A state appeals court Wednesday rejected a lawsuit aimed at ousting a Miami city commissioner who was accused of failing to meet a residency requirement.
A three-judge panel of the 3rd District Court of Appeal upheld a circuit judge’s ruling in favor of Commissioner Joe Carollo.
The lawsuit was filed after Alfonso “Alfie” Leon lost a runoff election to Carollo in November and alleged that Carollo had violated part of the city charter that requires candidates to live in their districts at least one year before qualifying to run. Leon sought to overturn the outcome of the election, arguing that Carollo was ineligible to serve.
A circuit judge dismissed the lawsuit, finding that it was an “unauthorized and improper post-election challenge” under state law, according to Wednesday’s appeals-court ruling.
The appeals court, in a 14-page opinion, said courts generally do not have the power to decide election contests after candidates have been elected.
It said, however, that state law provides a “narrow exception” when candidates are ineligible for office.
But the appeals court said the one-year residency requirement in Miami’s city charter applied to candidates qualifying to run for office, not to holding office. As a result, it said the circuit judge properly dismissed the post-election challenge.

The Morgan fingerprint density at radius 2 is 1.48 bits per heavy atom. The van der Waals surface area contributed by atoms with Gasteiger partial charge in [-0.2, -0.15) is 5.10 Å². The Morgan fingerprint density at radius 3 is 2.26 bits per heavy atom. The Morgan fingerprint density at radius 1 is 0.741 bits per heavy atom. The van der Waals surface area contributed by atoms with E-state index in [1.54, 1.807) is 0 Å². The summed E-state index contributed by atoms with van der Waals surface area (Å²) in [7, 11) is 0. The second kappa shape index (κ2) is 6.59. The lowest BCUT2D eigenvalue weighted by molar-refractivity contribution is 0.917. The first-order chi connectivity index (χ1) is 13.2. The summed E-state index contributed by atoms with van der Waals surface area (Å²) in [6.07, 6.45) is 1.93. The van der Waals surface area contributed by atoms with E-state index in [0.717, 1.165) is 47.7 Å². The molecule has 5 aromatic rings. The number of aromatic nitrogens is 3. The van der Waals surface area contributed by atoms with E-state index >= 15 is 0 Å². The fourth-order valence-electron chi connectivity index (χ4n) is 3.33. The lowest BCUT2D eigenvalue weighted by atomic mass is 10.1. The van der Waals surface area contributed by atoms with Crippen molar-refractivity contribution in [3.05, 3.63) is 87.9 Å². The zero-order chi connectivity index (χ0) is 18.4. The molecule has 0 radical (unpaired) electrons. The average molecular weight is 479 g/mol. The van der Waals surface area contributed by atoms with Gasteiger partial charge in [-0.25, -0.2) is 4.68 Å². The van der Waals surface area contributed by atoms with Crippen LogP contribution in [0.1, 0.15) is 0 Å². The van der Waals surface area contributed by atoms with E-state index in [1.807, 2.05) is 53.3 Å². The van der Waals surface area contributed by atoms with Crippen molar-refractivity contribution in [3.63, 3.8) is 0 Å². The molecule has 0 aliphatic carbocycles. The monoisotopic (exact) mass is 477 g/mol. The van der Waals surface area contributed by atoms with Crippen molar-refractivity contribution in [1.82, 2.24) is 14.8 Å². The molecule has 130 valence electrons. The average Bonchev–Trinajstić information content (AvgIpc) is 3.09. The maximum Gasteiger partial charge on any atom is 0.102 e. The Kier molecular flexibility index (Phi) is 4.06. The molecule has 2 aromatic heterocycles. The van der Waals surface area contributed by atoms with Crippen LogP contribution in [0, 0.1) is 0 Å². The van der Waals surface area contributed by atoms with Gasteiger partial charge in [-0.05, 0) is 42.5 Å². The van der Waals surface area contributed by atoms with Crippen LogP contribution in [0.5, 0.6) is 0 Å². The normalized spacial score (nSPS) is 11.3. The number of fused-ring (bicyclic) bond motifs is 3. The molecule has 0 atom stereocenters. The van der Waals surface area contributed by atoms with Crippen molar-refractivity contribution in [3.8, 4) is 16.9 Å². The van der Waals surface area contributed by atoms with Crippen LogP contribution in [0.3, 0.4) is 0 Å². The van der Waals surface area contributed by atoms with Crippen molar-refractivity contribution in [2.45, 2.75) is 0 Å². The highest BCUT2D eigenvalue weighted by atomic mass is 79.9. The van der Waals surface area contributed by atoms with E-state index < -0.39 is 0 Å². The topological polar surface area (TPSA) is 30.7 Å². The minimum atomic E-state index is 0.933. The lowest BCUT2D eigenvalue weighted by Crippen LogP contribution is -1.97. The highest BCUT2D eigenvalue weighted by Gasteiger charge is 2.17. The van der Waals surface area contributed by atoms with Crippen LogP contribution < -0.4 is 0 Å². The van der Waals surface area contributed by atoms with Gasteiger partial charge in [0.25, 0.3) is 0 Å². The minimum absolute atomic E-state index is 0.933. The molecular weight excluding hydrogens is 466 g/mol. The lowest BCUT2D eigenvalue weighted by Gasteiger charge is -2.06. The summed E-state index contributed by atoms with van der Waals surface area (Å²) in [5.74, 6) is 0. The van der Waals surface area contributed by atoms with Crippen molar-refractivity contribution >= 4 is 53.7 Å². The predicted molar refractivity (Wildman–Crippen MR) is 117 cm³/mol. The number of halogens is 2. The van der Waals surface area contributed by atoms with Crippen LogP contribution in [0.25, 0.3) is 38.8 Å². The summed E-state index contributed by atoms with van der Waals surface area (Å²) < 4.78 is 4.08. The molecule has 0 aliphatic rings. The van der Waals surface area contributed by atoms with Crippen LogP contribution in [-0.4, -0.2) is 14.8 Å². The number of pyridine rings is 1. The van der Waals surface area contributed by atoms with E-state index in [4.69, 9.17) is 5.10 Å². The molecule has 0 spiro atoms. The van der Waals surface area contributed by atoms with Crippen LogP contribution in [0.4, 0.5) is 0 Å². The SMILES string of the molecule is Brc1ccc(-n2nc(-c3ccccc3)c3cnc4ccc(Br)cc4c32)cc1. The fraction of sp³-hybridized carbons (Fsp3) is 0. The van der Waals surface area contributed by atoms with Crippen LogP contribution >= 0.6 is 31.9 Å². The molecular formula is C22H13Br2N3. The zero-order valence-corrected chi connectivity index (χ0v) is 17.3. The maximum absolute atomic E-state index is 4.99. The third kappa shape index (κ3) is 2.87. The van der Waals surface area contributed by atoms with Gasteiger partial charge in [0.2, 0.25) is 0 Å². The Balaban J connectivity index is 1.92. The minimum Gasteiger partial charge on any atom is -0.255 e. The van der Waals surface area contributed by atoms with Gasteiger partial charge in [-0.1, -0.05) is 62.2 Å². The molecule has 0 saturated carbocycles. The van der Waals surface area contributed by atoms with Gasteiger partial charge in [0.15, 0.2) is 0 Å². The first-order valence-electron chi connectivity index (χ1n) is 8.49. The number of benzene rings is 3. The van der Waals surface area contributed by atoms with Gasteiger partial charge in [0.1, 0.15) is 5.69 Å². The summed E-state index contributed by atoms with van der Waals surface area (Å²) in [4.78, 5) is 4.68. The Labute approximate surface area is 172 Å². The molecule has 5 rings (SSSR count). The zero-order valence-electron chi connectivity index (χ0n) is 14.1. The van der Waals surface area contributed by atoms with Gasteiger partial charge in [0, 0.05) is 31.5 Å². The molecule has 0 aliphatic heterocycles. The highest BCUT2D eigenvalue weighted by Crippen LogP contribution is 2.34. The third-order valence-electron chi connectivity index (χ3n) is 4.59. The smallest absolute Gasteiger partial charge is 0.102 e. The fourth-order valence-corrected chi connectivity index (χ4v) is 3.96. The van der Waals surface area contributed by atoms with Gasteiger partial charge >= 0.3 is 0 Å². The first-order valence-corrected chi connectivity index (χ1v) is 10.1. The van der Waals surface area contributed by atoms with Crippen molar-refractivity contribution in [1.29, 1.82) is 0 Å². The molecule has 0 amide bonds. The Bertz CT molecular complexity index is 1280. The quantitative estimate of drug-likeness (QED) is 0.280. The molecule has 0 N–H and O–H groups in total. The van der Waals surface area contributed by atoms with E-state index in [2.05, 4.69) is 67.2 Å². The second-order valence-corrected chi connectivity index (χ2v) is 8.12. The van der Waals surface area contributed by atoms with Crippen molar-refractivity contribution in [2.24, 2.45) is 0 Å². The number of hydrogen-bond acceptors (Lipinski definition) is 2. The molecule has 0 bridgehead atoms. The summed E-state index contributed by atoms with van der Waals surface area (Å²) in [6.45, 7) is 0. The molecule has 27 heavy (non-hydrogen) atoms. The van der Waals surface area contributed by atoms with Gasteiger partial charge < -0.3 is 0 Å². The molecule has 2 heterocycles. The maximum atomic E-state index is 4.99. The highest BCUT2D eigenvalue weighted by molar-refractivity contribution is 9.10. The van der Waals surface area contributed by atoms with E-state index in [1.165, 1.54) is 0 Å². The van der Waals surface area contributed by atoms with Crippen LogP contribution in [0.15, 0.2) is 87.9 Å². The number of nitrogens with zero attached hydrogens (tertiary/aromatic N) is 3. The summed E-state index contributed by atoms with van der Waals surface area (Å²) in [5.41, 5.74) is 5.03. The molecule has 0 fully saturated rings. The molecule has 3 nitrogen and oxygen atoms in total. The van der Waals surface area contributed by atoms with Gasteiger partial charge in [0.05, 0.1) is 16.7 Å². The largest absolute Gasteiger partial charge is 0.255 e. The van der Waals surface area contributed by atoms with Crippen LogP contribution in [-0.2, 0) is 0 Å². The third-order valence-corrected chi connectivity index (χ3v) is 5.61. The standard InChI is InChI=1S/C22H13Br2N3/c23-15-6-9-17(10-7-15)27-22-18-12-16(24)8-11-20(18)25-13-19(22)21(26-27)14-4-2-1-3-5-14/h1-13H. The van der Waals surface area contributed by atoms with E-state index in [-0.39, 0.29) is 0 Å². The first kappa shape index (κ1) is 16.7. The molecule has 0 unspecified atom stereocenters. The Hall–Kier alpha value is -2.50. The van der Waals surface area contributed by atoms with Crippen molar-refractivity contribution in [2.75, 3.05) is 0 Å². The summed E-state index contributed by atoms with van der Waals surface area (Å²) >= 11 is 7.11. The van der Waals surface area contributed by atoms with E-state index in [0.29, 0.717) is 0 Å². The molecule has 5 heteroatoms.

“Leon responds that if we read the … residency requirement as a qualification to run for office, rather than an eligibility requirement to hold office, there would be no eligibility requirements for city commissioners. We disagree,” said Wednesday’s opinion, written by appeals-court Judge Robert Luck and joined by Chief Judge Leslie Rothenberg and Judge Edwin Scales. “We read other parts of the city charter to impose eligibility requirements on mayors, city commissioners and other officeholders. And the Florida Constitution imposes eligibility requirements on all officeholders in the state.”